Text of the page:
Philosophy, business: the “single source of truth” concept

In the tutoring realm, awareness of new insights and definitions is important. The tutor mentions single source of truth.

In my March 5 post I mention the idea of a data silo. Put simply, it’s knowledge kept secret by some members of an organization, even though they’re meant to be cooperating with the others.

Single Source of Truth
The single source of truth model conceives one source of information to which everyone has access and everyone trusts as “best”. It eliminates the possibility of data silos – why would you use your own private information when the others have access to better?

In business, many believe that the reason one enterprise is more successful than the next is that its internal cooperation is superior. Hence, the single source of truth paradigm appeals to many business leaders.

Source:

www.businessinsider.com

Jack of Oracle Tutoring by Jack and Diane, Campbell River, BC.

Computer science, business: what is a data silo?

Keeping current with technical language can mean continual self-tutoring. The tutor shares a great term: data silo.

data silo:

data or knowledge known by only one department (or some subset of a an organization).

The existence of a data silo means some – possibly most – members of a company are making decisions without the maximum possible awareness.

Obviously, the data silo concept is fascinating. I look forward to producing more posts about it:)

Source:

seachcloudapplications.techtarget.com

Jack of Oracle Tutoring by Jack and Diane, Campbell River, BC.

Economics, business: the US trade deficit: good or bad? (Part 0)

Reading about economics means self-tutoring. The tutor discusses the disadvantage – or advantage, of the US trade deficit.

The US has run a trade deficit since the late 70s. Simply put, a trade deficit means that the country’s imports are worth more than its exports. The US trade deficit is famous; for 2016 it was 502.3 billion.

Old-time wisdom suggests that a trade deficit, long-term, is bad, since it means wealth is leaving the country. The departing wealth is either savings being spent, or else household debt increasing.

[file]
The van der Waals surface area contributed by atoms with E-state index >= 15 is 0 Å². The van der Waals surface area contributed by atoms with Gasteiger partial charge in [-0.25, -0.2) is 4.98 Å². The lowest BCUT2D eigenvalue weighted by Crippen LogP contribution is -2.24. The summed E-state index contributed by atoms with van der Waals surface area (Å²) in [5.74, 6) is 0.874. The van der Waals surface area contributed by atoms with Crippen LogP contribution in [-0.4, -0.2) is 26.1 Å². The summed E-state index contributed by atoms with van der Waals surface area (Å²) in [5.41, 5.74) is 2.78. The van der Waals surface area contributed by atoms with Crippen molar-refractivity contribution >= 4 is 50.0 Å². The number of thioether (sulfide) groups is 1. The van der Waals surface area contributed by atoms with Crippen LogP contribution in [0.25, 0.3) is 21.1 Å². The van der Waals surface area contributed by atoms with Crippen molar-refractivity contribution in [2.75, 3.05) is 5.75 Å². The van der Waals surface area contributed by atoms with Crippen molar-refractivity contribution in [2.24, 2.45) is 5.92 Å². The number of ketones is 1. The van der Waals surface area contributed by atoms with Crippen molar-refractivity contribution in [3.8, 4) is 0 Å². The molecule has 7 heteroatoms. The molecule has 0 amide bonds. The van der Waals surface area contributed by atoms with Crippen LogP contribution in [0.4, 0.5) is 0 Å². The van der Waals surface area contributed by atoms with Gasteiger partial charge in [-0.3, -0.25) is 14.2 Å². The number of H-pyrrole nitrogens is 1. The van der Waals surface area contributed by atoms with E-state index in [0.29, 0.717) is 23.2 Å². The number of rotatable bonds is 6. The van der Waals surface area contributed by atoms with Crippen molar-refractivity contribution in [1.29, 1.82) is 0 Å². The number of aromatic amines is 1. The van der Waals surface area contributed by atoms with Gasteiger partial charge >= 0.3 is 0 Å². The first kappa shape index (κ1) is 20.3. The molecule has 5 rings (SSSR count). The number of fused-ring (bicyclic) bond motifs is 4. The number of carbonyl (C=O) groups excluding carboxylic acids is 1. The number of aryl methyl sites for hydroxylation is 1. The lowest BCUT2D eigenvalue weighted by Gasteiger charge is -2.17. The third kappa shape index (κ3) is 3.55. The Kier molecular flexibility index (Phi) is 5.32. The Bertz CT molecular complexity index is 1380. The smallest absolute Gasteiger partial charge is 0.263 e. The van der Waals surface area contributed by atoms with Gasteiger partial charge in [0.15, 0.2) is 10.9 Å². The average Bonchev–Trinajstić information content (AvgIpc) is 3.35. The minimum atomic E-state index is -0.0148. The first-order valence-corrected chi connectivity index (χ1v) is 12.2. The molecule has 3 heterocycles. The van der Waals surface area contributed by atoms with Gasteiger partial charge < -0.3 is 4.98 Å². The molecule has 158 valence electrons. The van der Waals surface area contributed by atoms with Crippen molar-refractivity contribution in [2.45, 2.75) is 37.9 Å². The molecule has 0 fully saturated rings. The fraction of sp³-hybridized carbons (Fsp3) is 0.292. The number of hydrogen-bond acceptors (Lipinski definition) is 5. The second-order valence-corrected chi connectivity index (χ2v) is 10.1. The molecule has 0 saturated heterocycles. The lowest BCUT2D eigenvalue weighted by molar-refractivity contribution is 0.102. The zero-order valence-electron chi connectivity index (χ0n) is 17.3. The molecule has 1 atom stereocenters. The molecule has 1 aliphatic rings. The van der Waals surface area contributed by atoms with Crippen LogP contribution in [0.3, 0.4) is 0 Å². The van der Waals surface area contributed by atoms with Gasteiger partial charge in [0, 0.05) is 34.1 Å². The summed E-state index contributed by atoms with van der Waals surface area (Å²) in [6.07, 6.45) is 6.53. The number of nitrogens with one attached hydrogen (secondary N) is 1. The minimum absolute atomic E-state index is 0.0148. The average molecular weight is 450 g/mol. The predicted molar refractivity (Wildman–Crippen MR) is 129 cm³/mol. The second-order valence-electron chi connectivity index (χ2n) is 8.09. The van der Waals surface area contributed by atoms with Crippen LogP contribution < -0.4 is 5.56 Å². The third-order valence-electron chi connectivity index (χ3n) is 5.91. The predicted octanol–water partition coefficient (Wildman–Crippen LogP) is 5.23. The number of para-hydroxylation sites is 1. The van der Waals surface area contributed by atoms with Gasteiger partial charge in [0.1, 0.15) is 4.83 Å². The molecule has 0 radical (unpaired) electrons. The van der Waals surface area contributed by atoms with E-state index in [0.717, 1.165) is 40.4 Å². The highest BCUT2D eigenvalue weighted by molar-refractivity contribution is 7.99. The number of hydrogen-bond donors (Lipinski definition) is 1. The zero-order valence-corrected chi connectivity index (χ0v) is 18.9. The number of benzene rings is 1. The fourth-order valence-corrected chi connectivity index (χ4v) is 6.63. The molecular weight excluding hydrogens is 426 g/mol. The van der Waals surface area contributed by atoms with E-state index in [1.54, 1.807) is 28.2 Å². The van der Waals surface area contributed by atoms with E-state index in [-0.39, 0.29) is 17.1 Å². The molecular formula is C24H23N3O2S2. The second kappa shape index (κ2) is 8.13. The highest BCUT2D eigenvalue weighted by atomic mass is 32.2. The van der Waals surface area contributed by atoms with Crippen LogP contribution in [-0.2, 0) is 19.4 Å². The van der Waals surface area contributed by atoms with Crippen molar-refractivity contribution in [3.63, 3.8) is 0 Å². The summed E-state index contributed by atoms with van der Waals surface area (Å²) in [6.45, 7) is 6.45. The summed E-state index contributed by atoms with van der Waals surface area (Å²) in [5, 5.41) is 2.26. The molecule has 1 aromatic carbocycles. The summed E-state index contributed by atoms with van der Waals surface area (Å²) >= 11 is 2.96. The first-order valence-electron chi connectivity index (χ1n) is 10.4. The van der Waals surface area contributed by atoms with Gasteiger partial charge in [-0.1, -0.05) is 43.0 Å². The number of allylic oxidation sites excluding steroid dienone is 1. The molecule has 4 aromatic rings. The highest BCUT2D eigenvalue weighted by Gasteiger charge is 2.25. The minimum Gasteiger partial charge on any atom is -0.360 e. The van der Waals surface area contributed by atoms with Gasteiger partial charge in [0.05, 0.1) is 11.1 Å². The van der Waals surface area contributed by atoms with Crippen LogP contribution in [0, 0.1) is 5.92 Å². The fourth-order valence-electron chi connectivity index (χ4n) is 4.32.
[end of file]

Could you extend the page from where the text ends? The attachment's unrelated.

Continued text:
Yet Senator Lankford, of Oklahoma, argues the US trade deficit is likely helpful to America. He makes the following arguments:

  1. Americans import goods to save money (because the same goods, if made in America, would cost more). The money Americans save by buying imports, they can re-invest in their businesses. Therefore, importing goods indeed can lead to increased investment in America with the savings from those cheaper goods.
  2. Take Mexico, for example. If the US runs a trade deficit with Mexico, the Mexicans become more prosperous. The US will enjoy at least two benefits of Mexican prosperity:
    • Fewer Mexicans will want to illegally migrate to the US.
    • Mexicans will have more money to spend on goods, some of which they will import from America.
  3. The US trade deficit includes foreign investment in US companies. Since investment in US businesses increases American productivity, the part of the US trade deficit due to it should be welcomed, not criticized.

Lankford seems to believe that as long as trade is open and fair, where its balance sits is not for the government to influence. The reason Americans run a trade deficit now is because they perceive it benefits them. They are following the laws of economics and should be allowed to do so.

Source:

www.bea.gov

www.investopedia.com

www.washingtonpost.com

Jack of Oracle Tutoring by Jack and Diane, Campbell River, BC.

Business: what do Carly Fiorina and Martha Stewart have in common?

Tutoring, you’re interested in education. The tutor brings up two business titans from the late ’90s/2000s: What were their first degrees?

In their time, I followed both Carly Fiorina (CEO, Hewlett-Packard, 1999-2005) and Martha Stewart through the headlines. Both were tremendous achievers – that’s an understatement.

Interestingly, both have arts degrees (among others). Carly has a BA in philosophy and medieval history from Stanford; Martha has a double major in history and architectural history from Barnard College.

Some people say it’s hard to succeed in business with an arts degree….:)

Source:

wikipedia

wikipedia

Jack of Oracle Tutoring by Jack and Diane, Campbell River, BC.

Statistics: an assumption of the linear regression model

Tutoring statistics, linear regression is perennial. The tutor mentions an assumption it includes.

When appropriate, linear regression models data by the equation

y = a + bx + e,

e being an error term due to variability.

An inherent assumption of linear regression modelling is that the error term, e, does not depend on the actual data value, x.

In many lab environments, the assumption that error magnitude does not depend on the measurement’s magnitude makes sense. For instance, measuring with a ruler, the error is often set to ± 0.5mm, regardless of the length measured.

For some types of data, however, the measurement’s magnitude seems to impact its error magnitude. An example might be inventory counting. One imagines that, counting only three items, the error would likely be 0. Counting a thousand, however, would more likely yield an observation a few off from the real number present, and so on.

Perhaps the point is that the data has to be measured or observed, which itself brings error, perhaps dependent on the size of the measurement itself.

Source:

Harnett, Donald L. and James L. Murphy. Statistical Analysis for Business and Economics. Don Mills: Addison-Wesley, 1986.

Jack of Oracle Tutoring by Jack and Diane, Campbell River, BC.